UAAC / AAUC KEYNOTE.1: Charmaine Nelson
Thursday, October 15 | 1:30 PM – 3:00 PM (PDT) | Zoom | FREE (link sent with registration)
Please join us for a keynote lecture by Charmaine A. Nelson (Professor of Art History, McGill University), presented as part of the Universities Art Association of Canada's 2020 conference.
When in 1688, King Louis XIV of France was petitioned to allow the importation of enslaved people from the French Caribbean into New France, he expressed concern for the ability of Africans to adapt to Canadian winters. With the “success” of New England Slavery upheld as evidence of African acclimatization in the region, royal assent was given in 1689. Although present in the region from at least the early seventeenth century, both free and enslaved blacks, regardless of ancestry, have been continuously unhomed in Canada. The erasure of an historical black Canadian presence has in part been facilitated by historical pseudo-scientific ideas of African unsuitability to Canada’s cold climate.
This lecture develops two Quebec case studies of the representation of black people in the Canadian winter, the first a set of eighteenth-century fugitive slave advertisements (which will be analyzed as visual culture), and the second, a nineteenth-century studio portrait of African-Canadian sitters by the prominent nineteenth-century photography studio William Notman and Son. The first case study explores a set of fugitive slave advertisements for winter escapes to expose what they reveal about the nature of slave experience and resistance in Canada. The second case study argues that the choice of a winter backdrop for a Montreal studio portrait in 1901, was a bold counter-hegemonic assertion of African-Canadian belonging at a moment of wide-spread anti-black immigration sentiment.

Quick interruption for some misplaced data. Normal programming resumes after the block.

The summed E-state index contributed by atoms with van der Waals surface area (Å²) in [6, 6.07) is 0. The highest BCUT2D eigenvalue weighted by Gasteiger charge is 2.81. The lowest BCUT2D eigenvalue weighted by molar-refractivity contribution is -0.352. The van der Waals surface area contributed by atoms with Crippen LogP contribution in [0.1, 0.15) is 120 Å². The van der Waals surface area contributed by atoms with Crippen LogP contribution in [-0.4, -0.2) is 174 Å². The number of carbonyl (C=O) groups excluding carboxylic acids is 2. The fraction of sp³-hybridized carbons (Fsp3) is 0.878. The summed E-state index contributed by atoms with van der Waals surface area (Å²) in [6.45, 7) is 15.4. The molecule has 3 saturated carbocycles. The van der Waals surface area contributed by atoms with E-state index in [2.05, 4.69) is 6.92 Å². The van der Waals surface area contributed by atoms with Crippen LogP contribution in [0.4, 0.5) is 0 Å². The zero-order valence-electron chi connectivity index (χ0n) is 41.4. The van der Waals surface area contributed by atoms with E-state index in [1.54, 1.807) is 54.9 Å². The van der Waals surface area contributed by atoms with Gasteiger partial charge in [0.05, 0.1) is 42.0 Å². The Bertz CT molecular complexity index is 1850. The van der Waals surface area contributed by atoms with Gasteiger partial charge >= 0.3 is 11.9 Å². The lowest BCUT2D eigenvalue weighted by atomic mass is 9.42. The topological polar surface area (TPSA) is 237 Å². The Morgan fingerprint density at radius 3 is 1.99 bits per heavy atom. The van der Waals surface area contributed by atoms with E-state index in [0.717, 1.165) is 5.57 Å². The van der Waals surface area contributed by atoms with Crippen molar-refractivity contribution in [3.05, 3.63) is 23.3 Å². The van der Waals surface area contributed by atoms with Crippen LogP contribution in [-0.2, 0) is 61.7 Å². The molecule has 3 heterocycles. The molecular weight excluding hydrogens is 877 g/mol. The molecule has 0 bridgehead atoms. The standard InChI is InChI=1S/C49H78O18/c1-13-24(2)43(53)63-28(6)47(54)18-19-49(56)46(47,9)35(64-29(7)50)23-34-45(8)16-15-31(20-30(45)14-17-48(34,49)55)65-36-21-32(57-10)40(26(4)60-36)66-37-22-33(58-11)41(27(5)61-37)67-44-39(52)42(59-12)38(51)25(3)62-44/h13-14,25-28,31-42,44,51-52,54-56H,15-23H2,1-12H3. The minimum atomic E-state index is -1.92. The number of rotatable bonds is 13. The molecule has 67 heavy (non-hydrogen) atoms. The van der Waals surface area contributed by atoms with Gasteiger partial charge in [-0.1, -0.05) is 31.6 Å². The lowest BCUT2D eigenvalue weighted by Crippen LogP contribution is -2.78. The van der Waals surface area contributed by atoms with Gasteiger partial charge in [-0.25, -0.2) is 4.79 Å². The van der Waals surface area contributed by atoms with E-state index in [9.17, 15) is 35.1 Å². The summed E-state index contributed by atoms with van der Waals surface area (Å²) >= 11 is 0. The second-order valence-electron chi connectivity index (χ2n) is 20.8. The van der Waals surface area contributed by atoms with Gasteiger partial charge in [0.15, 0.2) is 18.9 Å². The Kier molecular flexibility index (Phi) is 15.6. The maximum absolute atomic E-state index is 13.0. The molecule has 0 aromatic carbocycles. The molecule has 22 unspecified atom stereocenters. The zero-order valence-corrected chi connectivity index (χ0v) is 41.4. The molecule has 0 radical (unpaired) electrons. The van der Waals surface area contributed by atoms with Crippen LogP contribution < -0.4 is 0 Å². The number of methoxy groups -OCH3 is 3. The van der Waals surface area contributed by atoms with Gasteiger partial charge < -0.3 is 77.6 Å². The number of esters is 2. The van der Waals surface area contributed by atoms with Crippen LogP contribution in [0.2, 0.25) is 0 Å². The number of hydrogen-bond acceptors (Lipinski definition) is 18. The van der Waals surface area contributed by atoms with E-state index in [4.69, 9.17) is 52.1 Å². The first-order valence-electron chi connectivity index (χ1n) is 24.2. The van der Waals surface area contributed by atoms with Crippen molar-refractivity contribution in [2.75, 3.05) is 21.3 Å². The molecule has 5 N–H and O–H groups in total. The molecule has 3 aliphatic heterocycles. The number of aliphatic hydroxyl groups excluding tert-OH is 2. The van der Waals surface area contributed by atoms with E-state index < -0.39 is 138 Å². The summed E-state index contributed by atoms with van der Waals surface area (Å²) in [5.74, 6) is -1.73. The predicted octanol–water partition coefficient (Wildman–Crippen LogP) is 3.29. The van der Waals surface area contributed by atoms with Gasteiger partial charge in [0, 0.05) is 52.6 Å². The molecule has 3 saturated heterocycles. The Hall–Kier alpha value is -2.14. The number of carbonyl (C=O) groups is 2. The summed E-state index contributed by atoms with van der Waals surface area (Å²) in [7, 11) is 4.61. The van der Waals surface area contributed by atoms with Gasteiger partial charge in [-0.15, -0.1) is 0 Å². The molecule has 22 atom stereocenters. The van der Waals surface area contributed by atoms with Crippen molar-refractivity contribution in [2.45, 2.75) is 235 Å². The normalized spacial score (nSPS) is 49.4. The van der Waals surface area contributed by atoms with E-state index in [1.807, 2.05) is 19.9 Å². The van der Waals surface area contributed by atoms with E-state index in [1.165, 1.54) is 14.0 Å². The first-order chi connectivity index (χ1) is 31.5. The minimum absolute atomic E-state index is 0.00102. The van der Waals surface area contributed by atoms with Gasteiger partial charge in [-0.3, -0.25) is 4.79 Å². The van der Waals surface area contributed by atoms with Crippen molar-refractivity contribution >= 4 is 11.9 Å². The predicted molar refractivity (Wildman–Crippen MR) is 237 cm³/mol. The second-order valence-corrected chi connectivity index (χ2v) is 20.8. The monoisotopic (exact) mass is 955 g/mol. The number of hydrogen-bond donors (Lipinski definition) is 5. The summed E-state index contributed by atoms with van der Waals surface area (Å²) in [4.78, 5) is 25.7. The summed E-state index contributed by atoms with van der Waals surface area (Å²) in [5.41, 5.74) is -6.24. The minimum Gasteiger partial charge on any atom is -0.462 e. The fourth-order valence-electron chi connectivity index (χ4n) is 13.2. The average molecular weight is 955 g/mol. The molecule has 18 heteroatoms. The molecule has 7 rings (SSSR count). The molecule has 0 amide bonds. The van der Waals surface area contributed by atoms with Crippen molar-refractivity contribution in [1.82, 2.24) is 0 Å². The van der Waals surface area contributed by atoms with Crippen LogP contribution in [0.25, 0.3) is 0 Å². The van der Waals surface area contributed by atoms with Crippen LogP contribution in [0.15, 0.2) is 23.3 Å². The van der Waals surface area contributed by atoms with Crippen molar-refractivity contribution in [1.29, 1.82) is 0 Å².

Charmaine A. Nelson is a Professor of Art History at McGill University where she has taught since 2003. She will soon begin a new appointment as a Tier I Canada Research Chair in Black Diasporic Art and Community Engagement at the Nova Scotia College of Art and Design University (NSCAD) in Halifax, CANADA where she will also become the founding director of the first-ever institute focused on the study of Canadian Slavery.
She has made ground-breaking contributions to the fields of the Visual Culture of Slavery, Race and Representation, and Black Canadian Studies. To date she has published 7 books including The Color of Stone: Sculpting the Black Female Subject in Nineteenth-Century America (2007), Slavery, Geography, and Empire in Nineteenth-Century Marine Landscapes of Montreal and Jamaica (2016), and Towards an African Canadian Art History: Art, Memory, and Resistance (2018), the first book to consolidate the field of African Canadian Art History. Nelson has given over 240 lectures, papers, and talks across Canada, and the USA, and in Mexico, Denmark, Germany, Italy, Norway, Spain, the UK, Central America, and the Caribbean. An award-winning teacher, she also frequently publishes her students’ research on platforms like her undergraduate student journal Chrysalis: A Critical Student Journal of Transformative Art History. Nelson is also actively engaged with lay audiences through her media work including ABC, CBC, CTV, BBC One, PBS, the Montreal Gazette, The New York Times, and The Boston Globe. She blogs for the Huffington Post Canada and writes for The Walrus. Nelson has held several prestigious fellowships and appointments including a Caird Senior Research Fellowship, National Maritime Museum, Greenwich, UK (2007) and a Fulbright Visiting Research Chair, University of California – Santa Barbara (2010). Most recently, she was the William Lyon Mackenzie King Visiting Professor of Canadian Studies at Harvard University (2017-18).
Other Public UAAC / AAUC
UAAC / AAUC: Book Launch & Roundtable
Friday, October 16 | 4:00 PM – 5:30 PM (PDT) | Zoom | FREE
UAAC / AAUC: KEYNOTE.2: Stan Douglas
Saturday, October 17 | 1:30 PM – 3:00 PM (PDT) | Zoom | FREE
To see a full schedule of the UAAC / AAUC 2020 conference, please go HERE.
This conversation will be filmed and broadcast live from the World Art Centre at the Goldcorp Centre for the Arts (Simon Fraser University), located on the unceded Traditional Coast Salish Lands of the xʷməθkʷəy̓əm, səl̓ilw̓ətaʔɬ and Sḵwx̱wú7mesh Úxwumixw Nations.
Sponsored by the School for the Contemporary Arts, Simon Fraser University; Office of the Dean, Faculty of Communication, Art and Technology, Simon Fraser University; the Department of Art History, Visual Art & Theory, University of British Columbia; Office of the Dean, Faculty of Arts, University of British Columbia; and the Social Sciences and Humanities Research Council of Canada.